It’s that time of year again, its summer! Summertime is filled with lots of fun outdoor activities including, fairs, festivals and outdoor BBQs. Outdoor BBQs have to be the number one past time for us during the summer. We love food such as ribs, chicken thighs, wings and steaks. These foods are a delicious treat for us because we can pick at the bones! However, our canine companions cannot and most of the time end up swallowing the bones whole! It is risky to give our pets these foods because there are multiple life-threatening incidents that can happen...
Here are the most common incidents that occur when we give our pets bones:
- Broken teeth or mouth and tongue injuries. This can lead to a serious injury and may require dentistry work.
- Bone can get looped around your dog's lower jaw. Trust us, we've seen this happen! It can be terrifying for you and very painful for your dog. This will require a trip to the vet and can be quite costly.
- Bone gets stuck in the esophagus. This is the tube that food travels through to reach the stomach. Your dog may gag, cough or hack, trying to bring the bone back up. You will need to visit your vet!
- Bone gets stuck in windpipe. This may happen if your dog accidentally inhales a small enough piece of bone. This is an emergency because your dog will have trouble breathing. You will need to get your pet to your veterinarian immediately.
- Bone gets stuck in stomach. It may look like the bone went down just fine, but the bone may be too big to pass out of the stomach and into the intestines. Depending on the bone’s size, your dog may need emergency exploratory surgery. Worse still, they may require upper gastrointestinal endoscopy. This procedure, in which your veterinarian uses a long tube with a built-in camera and grabbing tools, will try to remove the stuck bone from the stomach.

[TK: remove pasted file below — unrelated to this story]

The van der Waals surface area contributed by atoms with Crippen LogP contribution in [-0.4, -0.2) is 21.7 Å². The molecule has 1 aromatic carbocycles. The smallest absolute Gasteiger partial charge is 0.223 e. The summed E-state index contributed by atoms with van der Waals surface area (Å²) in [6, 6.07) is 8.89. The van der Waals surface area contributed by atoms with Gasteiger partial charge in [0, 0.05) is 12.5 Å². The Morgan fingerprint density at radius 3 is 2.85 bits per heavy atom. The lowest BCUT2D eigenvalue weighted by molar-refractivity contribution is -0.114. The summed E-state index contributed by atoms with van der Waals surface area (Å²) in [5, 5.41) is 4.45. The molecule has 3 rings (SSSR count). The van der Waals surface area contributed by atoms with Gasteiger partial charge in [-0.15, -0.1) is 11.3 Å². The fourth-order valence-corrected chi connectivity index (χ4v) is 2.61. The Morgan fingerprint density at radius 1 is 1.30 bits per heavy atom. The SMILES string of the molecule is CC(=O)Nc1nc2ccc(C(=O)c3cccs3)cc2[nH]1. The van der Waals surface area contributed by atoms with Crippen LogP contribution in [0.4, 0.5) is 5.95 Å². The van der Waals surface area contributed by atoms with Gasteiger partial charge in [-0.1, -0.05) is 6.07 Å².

- Bone gets stuck in intestines, which causes a blockage. This usually requires emergency exploratory surgery as well. We can tell if there is a blockage by performing x-rays of the stomach and intestines.
- Constipation due to bone fragments. Your dog may have a hard time passing bone fragments because they're very sharp and they can scrape the inside of the large intestine or rectum as they move along. This causes severe pain and they may need a visit to the vet.
- Severe bleeding from the rectum. This is very messy and can be dangerous. If you see severe bleeding from your dog’s rectum it’s time to go see your veterinarian.
- Peritonitis. This nasty, difficult-to-treat bacterial infection of the abdomen is caused when bone fragments poke holes in your dog’s stomach or intestines. This usually happens when the bones are in the stomach and intestines for a long period. (When owners wait too long to bring their dog to the vet after they have eaten the bone.) Your dog will need an emergency visit to your veterinarian because peritonitis can be fatal.
In conclusion, while you may think it is perfectly harmless to give your canine companion a bone from your plate, it can have serious effects. Your dog may beg and give you those puppy dog eyes, but you could end up harming instead of treating them. We recommend you visit your local pet store and find easy to digest bones and treats to give them instead!
If you have any question or concerns you can always contact your veterinarian and we will be happy to help advise you!